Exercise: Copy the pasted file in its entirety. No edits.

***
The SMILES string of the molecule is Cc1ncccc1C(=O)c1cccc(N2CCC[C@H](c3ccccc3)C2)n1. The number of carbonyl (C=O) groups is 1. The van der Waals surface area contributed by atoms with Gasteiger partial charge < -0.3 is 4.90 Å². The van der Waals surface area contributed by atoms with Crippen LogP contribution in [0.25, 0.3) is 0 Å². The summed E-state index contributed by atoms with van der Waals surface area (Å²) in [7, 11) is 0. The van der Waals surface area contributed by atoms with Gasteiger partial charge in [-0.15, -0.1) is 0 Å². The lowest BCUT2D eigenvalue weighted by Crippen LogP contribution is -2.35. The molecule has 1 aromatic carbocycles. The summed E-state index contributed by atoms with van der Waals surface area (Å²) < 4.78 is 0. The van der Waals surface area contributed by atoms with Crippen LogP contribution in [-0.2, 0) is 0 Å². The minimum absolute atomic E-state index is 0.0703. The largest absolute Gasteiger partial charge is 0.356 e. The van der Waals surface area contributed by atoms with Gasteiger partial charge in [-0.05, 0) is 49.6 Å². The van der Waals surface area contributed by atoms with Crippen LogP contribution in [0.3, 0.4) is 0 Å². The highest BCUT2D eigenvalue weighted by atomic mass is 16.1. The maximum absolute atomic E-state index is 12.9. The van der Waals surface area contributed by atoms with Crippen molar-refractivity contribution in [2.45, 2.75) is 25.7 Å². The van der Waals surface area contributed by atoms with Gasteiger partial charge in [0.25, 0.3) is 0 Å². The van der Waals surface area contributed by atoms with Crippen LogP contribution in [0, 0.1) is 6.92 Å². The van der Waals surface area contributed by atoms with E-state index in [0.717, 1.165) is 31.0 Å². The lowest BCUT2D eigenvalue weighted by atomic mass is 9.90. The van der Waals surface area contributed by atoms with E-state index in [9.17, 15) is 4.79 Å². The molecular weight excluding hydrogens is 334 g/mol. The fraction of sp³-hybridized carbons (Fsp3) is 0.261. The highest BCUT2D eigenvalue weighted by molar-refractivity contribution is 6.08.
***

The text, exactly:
The SMILES string of the molecule is Cc1ncccc1C(=O)c1cccc(N2CCC[C@H](c3ccccc3)C2)n1. The number of carbonyl (C=O) groups is 1. The van der Waals surface area contributed by atoms with Gasteiger partial charge < -0.3 is 4.90 Å². The van der Waals surface area contributed by atoms with Crippen LogP contribution in [0.25, 0.3) is 0 Å². The summed E-state index contributed by atoms with van der Waals surface area (Å²) in [7, 11) is 0. The van der Waals surface area contributed by atoms with Gasteiger partial charge in [-0.15, -0.1) is 0 Å². The lowest BCUT2D eigenvalue weighted by Crippen LogP contribution is -2.35. The molecule has 1 aromatic carbocycles. The summed E-state index contributed by atoms with van der Waals surface area (Å²) < 4.78 is 0. The van der Waals surface area contributed by atoms with Crippen LogP contribution in [-0.2, 0) is 0 Å². The minimum absolute atomic E-state index is 0.0703. The largest absolute Gasteiger partial charge is 0.356 e. The van der Waals surface area contributed by atoms with Gasteiger partial charge in [-0.05, 0) is 49.6 Å². The van der Waals surface area contributed by atoms with Crippen LogP contribution in [0.3, 0.4) is 0 Å². The highest BCUT2D eigenvalue weighted by atomic mass is 16.1. The maximum absolute atomic E-state index is 12.9. The van der Waals surface area contributed by atoms with Crippen molar-refractivity contribution in [2.45, 2.75) is 25.7 Å². The van der Waals surface area contributed by atoms with Gasteiger partial charge in [0.25, 0.3) is 0 Å². The van der Waals surface area contributed by atoms with Crippen LogP contribution in [0, 0.1) is 6.92 Å². The van der Waals surface area contributed by atoms with E-state index in [0.717, 1.165) is 31.0 Å². The lowest BCUT2D eigenvalue weighted by atomic mass is 9.90. The van der Waals surface area contributed by atoms with E-state index in [9.17, 15) is 4.79 Å². The molecular weight excluding hydrogens is 334 g/mol. The fraction of sp³-hybridized carbons (Fsp3) is 0.261. The highest BCUT2D eigenvalue weighted by molar-refractivity contribution is 6.08.